void deref_one(char *ptr, long index) {
    *ptr = '\0';
    ptr[index] = '\0';

void deref_two(int *ptr, long index) {
    *ptr = 0;
    ptr[index] = 0;

Q3: There are subtle differences between the assembly generated for each function. What are they, and why are they different?

Q4: Edit both functions' second lines to replace ptr[index] with ptr[7]. How does this change the addressing mode using for the destination operand of the mov instruction? Do both deref functions change in the same way?

Signed/Unsigned Arithmetic

Open Compiler Explorer

The add, subl and imul instructions perform addition, subtraction and multiplication, respectively. Here is the format for these instructions:

add src, dst       # dst += src
sub src, dst       # dst -= src
imul src, dst      # dst *= src

The following two functions perform the same arithmetic operation on their arguments, but those arguments differ in type (signedness).

int signed_arithmetic(int a, int b) {
    return (a - b) * a;

unsigned int unsigned_arithmetic(unsigned int a, unsigned int b) {
    return (a - b) * a;

Notice how both functions generate the same sequence of assembly instructions! The choice of two's complement representation allows the add/sub/imul instruction to work for both unsigned and signed types. Neat!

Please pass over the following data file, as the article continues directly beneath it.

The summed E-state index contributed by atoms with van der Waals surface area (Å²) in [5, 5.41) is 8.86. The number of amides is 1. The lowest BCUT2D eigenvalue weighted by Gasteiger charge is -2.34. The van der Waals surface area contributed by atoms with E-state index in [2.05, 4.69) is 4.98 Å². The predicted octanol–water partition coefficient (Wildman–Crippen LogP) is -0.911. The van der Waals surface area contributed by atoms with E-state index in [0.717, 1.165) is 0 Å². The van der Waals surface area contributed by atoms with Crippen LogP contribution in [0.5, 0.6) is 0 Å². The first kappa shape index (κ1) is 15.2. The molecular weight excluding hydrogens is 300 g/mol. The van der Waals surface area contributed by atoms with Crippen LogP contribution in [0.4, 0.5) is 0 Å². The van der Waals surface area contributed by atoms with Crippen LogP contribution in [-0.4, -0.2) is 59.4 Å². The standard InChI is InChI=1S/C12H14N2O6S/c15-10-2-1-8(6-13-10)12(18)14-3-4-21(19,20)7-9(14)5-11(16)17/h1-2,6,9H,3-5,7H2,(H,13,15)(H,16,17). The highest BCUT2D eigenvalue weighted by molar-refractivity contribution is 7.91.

Edit both functions to add the following line at the start: a >>= b;. This performs a right shift on one of its arguments.

Q5: When doing a right-shift, does gcc emit an arithmetic (sar) or logical (shr) shift? Does it matter whether the argument is signed or unsigned?

For the shift instructions, the shift amount can be either an immediate value, or the byte register %cl (and only that register!). However, the instruction interprets the contents of the %cl register in a slightly interesting way. Check out the lecture slides on the shift instruction for a refresher. Then, take a look back at the assembly code you have been working with so far, particularly the a >>= b lines. Notice how it uses the %cl register for shifting.

Q6: What is the largest shift amount that could be specified using the %cl register for an unsigned int? Why might this limit make sense?

Take a break here and reconvene with the rest of your lab! Your lab leader will pull everyone back together for a short 5 minute discussion about how things are going so far. Then you can get back with your group to review and complete the last questions for an additional 20 minutes.

lea and Multiplication

Multiply is one of the more expensive instructions and the compiler prefers cheaper alternatives where possible. One such alternative is the lea instruction, which is meant to help do calculations with memory addresses, but it also has helpful uses for general arithmetic. It packs a lot of computation in one instruction: two adds and a multiply by constant 1, 2, 4 or 8, and is often used by compiler to do an efficient add/multiply combo. Let's explore multiplication operations, lea, and what the compiler might choose to output.